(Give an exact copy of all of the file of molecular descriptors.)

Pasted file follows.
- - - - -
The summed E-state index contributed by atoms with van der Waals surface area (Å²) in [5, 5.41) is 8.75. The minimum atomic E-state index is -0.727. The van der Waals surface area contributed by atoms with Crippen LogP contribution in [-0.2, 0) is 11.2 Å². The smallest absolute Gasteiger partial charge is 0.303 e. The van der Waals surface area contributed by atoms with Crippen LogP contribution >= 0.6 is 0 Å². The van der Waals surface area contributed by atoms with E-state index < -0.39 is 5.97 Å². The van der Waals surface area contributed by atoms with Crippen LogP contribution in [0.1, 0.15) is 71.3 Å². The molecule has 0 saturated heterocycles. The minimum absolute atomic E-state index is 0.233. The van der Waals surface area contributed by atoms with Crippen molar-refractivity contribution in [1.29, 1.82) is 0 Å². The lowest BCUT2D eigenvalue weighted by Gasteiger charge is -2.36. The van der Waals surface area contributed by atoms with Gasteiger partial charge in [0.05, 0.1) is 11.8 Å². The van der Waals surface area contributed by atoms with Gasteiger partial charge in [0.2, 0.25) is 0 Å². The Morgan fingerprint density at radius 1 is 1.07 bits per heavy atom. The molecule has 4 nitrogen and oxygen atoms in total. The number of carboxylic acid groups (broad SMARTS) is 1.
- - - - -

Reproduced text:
The summed E-state index contributed by atoms with van der Waals surface area (Å²) in [5, 5.41) is 8.75. The minimum atomic E-state index is -0.727. The van der Waals surface area contributed by atoms with Crippen LogP contribution in [-0.2, 0) is 11.2 Å². The smallest absolute Gasteiger partial charge is 0.303 e. The van der Waals surface area contributed by atoms with Crippen LogP contribution >= 0.6 is 0 Å². The van der Waals surface area contributed by atoms with E-state index < -0.39 is 5.97 Å². The van der Waals surface area contributed by atoms with Crippen LogP contribution in [0.1, 0.15) is 71.3 Å². The molecule has 0 saturated heterocycles. The minimum absolute atomic E-state index is 0.233. The van der Waals surface area contributed by atoms with Crippen molar-refractivity contribution in [1.29, 1.82) is 0 Å². The lowest BCUT2D eigenvalue weighted by Gasteiger charge is -2.36. The van der Waals surface area contributed by atoms with Gasteiger partial charge in [0.05, 0.1) is 11.8 Å². The van der Waals surface area contributed by atoms with Gasteiger partial charge in [0.2, 0.25) is 0 Å². The Morgan fingerprint density at radius 1 is 1.07 bits per heavy atom. The molecule has 4 nitrogen and oxygen atoms in total. The number of carboxylic acid groups (broad SMARTS) is 1.